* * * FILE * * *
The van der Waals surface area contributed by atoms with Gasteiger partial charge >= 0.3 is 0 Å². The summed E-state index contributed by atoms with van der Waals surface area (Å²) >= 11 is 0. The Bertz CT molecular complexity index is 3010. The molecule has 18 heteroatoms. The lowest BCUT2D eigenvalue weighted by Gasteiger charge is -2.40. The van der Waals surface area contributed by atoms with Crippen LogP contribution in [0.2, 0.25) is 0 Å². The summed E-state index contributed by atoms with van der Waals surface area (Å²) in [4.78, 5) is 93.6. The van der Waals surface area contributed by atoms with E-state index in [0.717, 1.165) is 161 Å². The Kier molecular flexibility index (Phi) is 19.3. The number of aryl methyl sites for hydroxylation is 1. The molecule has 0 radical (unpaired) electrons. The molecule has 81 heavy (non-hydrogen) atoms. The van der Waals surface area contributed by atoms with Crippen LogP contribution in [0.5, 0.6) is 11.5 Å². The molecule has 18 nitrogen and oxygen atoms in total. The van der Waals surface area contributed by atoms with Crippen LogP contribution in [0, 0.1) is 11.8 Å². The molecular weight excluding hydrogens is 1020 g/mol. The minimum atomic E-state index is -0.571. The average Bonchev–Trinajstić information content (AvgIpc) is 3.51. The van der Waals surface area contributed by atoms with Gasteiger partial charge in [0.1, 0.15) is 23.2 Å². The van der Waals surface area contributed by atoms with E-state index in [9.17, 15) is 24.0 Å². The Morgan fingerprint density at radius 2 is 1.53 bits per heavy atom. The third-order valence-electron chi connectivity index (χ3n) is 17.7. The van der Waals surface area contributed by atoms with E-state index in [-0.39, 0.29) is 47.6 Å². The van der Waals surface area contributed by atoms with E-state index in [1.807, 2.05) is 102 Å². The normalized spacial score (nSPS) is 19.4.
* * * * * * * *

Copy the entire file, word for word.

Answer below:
The van der Waals surface area contributed by atoms with Gasteiger partial charge >= 0.3 is 0 Å². The summed E-state index contributed by atoms with van der Waals surface area (Å²) >= 11 is 0. The Bertz CT molecular complexity index is 3010. The molecule has 18 heteroatoms. The lowest BCUT2D eigenvalue weighted by Gasteiger charge is -2.40. The van der Waals surface area contributed by atoms with Crippen LogP contribution in [0.2, 0.25) is 0 Å². The summed E-state index contributed by atoms with van der Waals surface area (Å²) in [4.78, 5) is 93.6. The van der Waals surface area contributed by atoms with E-state index in [0.717, 1.165) is 161 Å². The Kier molecular flexibility index (Phi) is 19.3. The number of aryl methyl sites for hydroxylation is 1. The molecule has 0 radical (unpaired) electrons. The molecule has 81 heavy (non-hydrogen) atoms. The van der Waals surface area contributed by atoms with Crippen LogP contribution in [0.5, 0.6) is 11.5 Å². The molecule has 18 nitrogen and oxygen atoms in total. The van der Waals surface area contributed by atoms with Crippen LogP contribution in [0, 0.1) is 11.8 Å². The molecular weight excluding hydrogens is 1020 g/mol. The minimum atomic E-state index is -0.571. The average Bonchev–Trinajstić information content (AvgIpc) is 3.51. The van der Waals surface area contributed by atoms with Gasteiger partial charge in [0.1, 0.15) is 23.2 Å². The van der Waals surface area contributed by atoms with E-state index in [9.17, 15) is 24.0 Å². The Morgan fingerprint density at radius 2 is 1.53 bits per heavy atom. The third-order valence-electron chi connectivity index (χ3n) is 17.7. The van der Waals surface area contributed by atoms with E-state index in [-0.39, 0.29) is 47.6 Å². The van der Waals surface area contributed by atoms with E-state index in [1.807, 2.05) is 102 Å². The normalized spacial score (nSPS) is 19.4.